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Organisation: Asian and Pacific Coconut Community (APCC) (http://www.apcc.org.sg)
Author: P.G.Punchihewa and R.N. Arancon
Edited by AGSI/FAO: Danilo Mejia (Technical), Beverly Lewis (Language&Style), Carolin Bothe (HTML transfer)

CHAPTER XV COCONUT: Post-harvest Operations

3. Overall Losses

Lack of awareness and actual skills on coconut post-harvest technologies have caused significant losses starting from the harvesting of the nuts, seasoning, drying and storage. While wastage and losses occur at different stages, the copra drying stage or the efficiency of the drying process at the farm level is the most critical stage as this affects subsequent losses in terms of product quality and reduced prices.

Harvesting of immature nuts causes the production of rubbery copra with high moisture content. If one allows the nuts to fall naturally, without harvesting or picking the nuts from the tree, the losses due to over-ripe nuts or germinated nuts are likely to occur. This could be as high as 10 percent of the total harvest especially with varieties that are early germinating. As the growing embryo utilises the stored food in the endosperm, the copra produced from germinated nuts would be thinner, lighter and with lower oil content. Losses due to pilferage and losses due to nuts that are hidden or covered by thick weeds or shrubs could also range from 5 to 10 percent of the total harvest if one does not regularly harvest his coconuts. To avoid these losses, it is recommended that the 45-day cycle of coconut harvesting be adopted. Seasoning of unripe nuts for 2-4 weeks should also be practised. Farm sanitation, e.g. weeding of thick shrubs and grasses in the spaces between coconut palms is highly recommended to prevent losses due to uncollected nuts.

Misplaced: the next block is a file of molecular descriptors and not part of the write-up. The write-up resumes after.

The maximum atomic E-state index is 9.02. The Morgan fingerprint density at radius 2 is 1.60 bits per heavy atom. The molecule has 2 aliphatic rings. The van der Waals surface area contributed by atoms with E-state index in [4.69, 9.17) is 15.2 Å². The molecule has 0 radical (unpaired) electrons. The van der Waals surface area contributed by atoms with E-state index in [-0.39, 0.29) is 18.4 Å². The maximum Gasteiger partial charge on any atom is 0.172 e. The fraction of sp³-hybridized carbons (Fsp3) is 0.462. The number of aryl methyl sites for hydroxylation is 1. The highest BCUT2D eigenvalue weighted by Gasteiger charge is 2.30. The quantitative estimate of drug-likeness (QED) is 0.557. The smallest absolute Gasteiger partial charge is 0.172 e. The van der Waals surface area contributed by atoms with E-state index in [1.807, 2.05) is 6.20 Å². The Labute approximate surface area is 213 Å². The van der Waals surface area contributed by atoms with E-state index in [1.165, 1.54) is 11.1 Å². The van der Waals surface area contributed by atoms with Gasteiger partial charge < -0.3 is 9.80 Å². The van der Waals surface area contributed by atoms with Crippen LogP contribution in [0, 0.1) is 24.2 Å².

As mentioned earlier, major post harvest losses are caused by improper drying of copra as a result of a lack of know-how on the proper drying technology and the lack of incentives to adopt the recommended copra dryers and the appropriate copra drying methods. Improperly dried copra or copra with high moisture content are prone to aflatoxin contamination.

Coconut researchers have also identified beetles, cockroach, a moth and an earwig to be associated with deteriorating copra and copra cake. Studies reveal that after one year of storage, copra weight loss due to pests be as high as 5 to 10 percent. Spraying of suitable insecticides may be done but this is not practised due to its prohibitive cost. Sanitary practices in the copra warehouse are the best recommended alternative to control these pests. Generally, these pests are considered a minor problem when compared to the attack of aflatoxin-related moulds or fungi.

Other factors cited to contribute to copra/copra cake deterioration are presence of wet or improperly dried copra, rubbery copra, delays in transport, long storage period, and unsanitary conditions in the farms and warehouse. Long storage time also favours the breeding of copra pests or the proliferation of aflatoxin related moulds.


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